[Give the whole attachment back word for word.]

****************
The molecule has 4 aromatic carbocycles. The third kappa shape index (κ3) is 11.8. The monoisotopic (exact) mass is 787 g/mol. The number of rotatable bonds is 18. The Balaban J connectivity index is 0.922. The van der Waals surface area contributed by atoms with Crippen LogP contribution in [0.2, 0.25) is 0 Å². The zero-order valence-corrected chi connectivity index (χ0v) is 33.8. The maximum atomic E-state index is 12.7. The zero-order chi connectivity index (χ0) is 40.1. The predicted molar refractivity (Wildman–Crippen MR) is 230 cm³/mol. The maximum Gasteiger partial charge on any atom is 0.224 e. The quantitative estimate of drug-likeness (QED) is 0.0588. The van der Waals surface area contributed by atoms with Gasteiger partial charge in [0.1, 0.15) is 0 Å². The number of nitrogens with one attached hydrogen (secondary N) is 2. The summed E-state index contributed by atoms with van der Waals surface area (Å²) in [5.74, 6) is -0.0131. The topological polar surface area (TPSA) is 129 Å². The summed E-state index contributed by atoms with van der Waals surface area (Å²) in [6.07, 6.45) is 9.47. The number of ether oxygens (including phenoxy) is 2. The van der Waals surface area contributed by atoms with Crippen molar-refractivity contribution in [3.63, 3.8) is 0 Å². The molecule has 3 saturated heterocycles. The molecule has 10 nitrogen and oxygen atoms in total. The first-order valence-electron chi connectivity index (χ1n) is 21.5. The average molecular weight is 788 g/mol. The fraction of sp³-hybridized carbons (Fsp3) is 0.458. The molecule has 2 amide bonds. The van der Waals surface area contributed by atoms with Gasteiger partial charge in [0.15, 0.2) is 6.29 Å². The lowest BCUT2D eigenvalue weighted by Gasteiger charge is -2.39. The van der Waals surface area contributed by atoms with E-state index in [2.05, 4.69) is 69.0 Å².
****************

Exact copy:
The molecule has 4 aromatic carbocycles. The third kappa shape index (κ3) is 11.8. The monoisotopic (exact) mass is 787 g/mol. The number of rotatable bonds is 18. The Balaban J connectivity index is 0.922. The van der Waals surface area contributed by atoms with Crippen LogP contribution in [0.2, 0.25) is 0 Å². The zero-order valence-corrected chi connectivity index (χ0v) is 33.8. The maximum atomic E-state index is 12.7. The zero-order chi connectivity index (χ0) is 40.1. The predicted molar refractivity (Wildman–Crippen MR) is 230 cm³/mol. The maximum Gasteiger partial charge on any atom is 0.224 e. The quantitative estimate of drug-likeness (QED) is 0.0588. The van der Waals surface area contributed by atoms with Gasteiger partial charge in [0.1, 0.15) is 0 Å². The number of nitrogens with one attached hydrogen (secondary N) is 2. The summed E-state index contributed by atoms with van der Waals surface area (Å²) in [5.74, 6) is -0.0131. The topological polar surface area (TPSA) is 129 Å². The summed E-state index contributed by atoms with van der Waals surface area (Å²) in [6.07, 6.45) is 9.47. The number of ether oxygens (including phenoxy) is 2. The van der Waals surface area contributed by atoms with Crippen molar-refractivity contribution in [3.63, 3.8) is 0 Å². The molecule has 3 saturated heterocycles. The molecule has 10 nitrogen and oxygen atoms in total. The first-order valence-electron chi connectivity index (χ1n) is 21.5. The average molecular weight is 788 g/mol. The fraction of sp³-hybridized carbons (Fsp3) is 0.458. The molecule has 2 amide bonds. The van der Waals surface area contributed by atoms with Gasteiger partial charge in [0.15, 0.2) is 6.29 Å². The lowest BCUT2D eigenvalue weighted by Gasteiger charge is -2.39. The van der Waals surface area contributed by atoms with E-state index in [2.05, 4.69) is 69.0 Å².